With mid-term elections on Nov. 6 fast approaching, the Liberty County NAACP is focusing its efforts on voter registration, along with engaging youth and being a voice for society’s vulnerable.
The National Association for the Advancement of Colored People was established in 1909. The local branch was started in 1952, and received its charter the following year.
“Our mission is always to help the least of ours,” Liberty County Branch NAACP President Graylan Quarterman said. “Those without a voice or those who will not speak for themselves.”
One primary way to make citizens’ voices heard is at the ballot box, according to Quarterman.
Local branch members have been going door-to-door, urging residents to vote and check to make sure they are registered, he said. Quarterman claims two people that chapter members contacted Tuesday thought they were registered, but when NAACP members checked the individuals’ statuses on the Georgia Secretary of State’s smartphone app, it was discovered they were not.
“So we added them back electronically,” Quarterman said. He encourages residents to check their voting status at sos.ga.gov., to ensure they have not been purged from voter rolls.
“There are thousands of individuals who have been purged from the rolls in Liberty County,” the NAACP branch president claimed. Quarterman said the Secretary of State’s office provided the local NAACP branch voter purge statistics after it sent in a Freedom of Information Act request.
According to Quarterman, 3,400 African American voters were purged from the rolls in Liberty County. He added that more than 560 voters in Long County’s black community were also purged from the rolls. The Courier has not been able to verify these numbers with the Secretary of State’s office.
The branch is willing to partner with other organizations to help voters register, and will provide transportation to voters who need a ride to the polls, both during advance voting and on Election Day, Quarterman said.
The last day to register to vote in the Nov. 6 election is Tuesday, Oct. 9. To register online, go to registertovote.sos.ga.gov.
Another of the branch’s efforts is to engage youth, he said.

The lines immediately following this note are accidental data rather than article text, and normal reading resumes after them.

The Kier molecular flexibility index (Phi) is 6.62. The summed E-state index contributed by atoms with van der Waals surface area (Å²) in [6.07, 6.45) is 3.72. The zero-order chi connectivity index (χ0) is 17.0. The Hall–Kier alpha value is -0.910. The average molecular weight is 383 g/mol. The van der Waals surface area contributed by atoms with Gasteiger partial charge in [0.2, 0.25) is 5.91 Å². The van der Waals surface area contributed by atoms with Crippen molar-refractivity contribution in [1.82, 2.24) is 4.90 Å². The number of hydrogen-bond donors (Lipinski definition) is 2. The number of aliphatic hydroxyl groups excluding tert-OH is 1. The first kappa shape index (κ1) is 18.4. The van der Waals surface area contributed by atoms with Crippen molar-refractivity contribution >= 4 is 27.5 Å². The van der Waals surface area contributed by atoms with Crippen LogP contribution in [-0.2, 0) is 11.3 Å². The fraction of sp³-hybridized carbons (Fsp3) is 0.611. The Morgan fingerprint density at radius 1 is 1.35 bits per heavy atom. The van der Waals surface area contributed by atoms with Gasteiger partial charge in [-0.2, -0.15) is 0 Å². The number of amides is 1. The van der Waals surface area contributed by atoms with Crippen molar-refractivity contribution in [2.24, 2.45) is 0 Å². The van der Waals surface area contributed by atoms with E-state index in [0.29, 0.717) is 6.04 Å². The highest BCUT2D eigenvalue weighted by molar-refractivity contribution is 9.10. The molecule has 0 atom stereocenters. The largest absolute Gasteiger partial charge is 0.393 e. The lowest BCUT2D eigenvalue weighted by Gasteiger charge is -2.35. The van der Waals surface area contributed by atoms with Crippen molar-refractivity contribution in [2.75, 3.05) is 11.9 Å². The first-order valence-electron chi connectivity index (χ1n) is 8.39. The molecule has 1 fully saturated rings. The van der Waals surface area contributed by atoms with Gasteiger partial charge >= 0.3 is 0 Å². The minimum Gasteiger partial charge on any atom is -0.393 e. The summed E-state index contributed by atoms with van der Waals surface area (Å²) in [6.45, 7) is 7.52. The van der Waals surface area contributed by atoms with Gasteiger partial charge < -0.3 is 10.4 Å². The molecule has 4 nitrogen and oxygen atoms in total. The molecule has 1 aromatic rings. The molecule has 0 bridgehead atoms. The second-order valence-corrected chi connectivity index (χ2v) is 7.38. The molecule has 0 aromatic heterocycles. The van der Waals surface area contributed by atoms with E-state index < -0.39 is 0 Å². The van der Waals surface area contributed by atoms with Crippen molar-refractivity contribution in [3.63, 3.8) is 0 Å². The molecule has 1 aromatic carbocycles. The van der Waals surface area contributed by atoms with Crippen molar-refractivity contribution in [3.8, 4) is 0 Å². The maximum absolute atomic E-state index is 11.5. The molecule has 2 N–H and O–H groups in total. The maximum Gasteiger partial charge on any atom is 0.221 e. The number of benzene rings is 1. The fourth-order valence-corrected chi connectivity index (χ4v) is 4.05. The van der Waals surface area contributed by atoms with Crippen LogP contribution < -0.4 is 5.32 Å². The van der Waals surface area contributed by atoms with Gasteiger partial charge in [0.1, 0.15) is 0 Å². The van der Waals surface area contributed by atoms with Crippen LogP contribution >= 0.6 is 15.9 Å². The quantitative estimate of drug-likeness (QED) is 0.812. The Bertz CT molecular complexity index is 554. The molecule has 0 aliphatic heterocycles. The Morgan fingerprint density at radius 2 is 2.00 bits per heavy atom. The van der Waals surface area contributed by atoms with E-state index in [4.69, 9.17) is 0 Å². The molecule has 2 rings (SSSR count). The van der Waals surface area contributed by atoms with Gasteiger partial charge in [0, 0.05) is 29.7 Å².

“We will put them in a position to lead us into the future,” Quarterman said. “In doing this, the future will not catch us unprepared.”
Branch donations go toward leadership training and scholarships, the branch president said.
The branch awards four $500 scholarships each year, two to Bradwell Institute students and two to Liberty County High students, he said.
Quarterman acknowledges the strides African Americans have made in Liberty County, but says more improvements need to be made.
“In our community, we have seen African Americans elected in just about every top leadership position in the county,” he said. “However, our economic status has not changed progressively. Therefore, the Liberty County branch of the NAACP has the responsibility and pledges to continue the immediate and necessary dialogue to level the playing field on economic growth.”
The branch will hold its 66th Annual Freedom Fund Banquet Saturday, Oct. 13, at Fort Stewart’s Club Stewart. Tickets cost $50 per person.
The guest speaker will be attorney Willie Gary, known for defending his clients against large corporations. The original speaker, South Carolina Congressman Jim Clyburn, had scheduling conflicts and was unable to appear, according to Quarterman.
The branch president said several awards will be given at the banquet, including: the Ralph W. Quarterman Award, given to an individual who has demonstrated great concern and support for civil rights issues; the W. C. Shipman Trailblazer Award, given to an individual who has blazed a trail by being first in a particular vocation or discipline through leadership and unmatched determination; and the E. B. Cooper Educational Award is based on educational leadership and service to the community.
For more information, call 912-408-2278.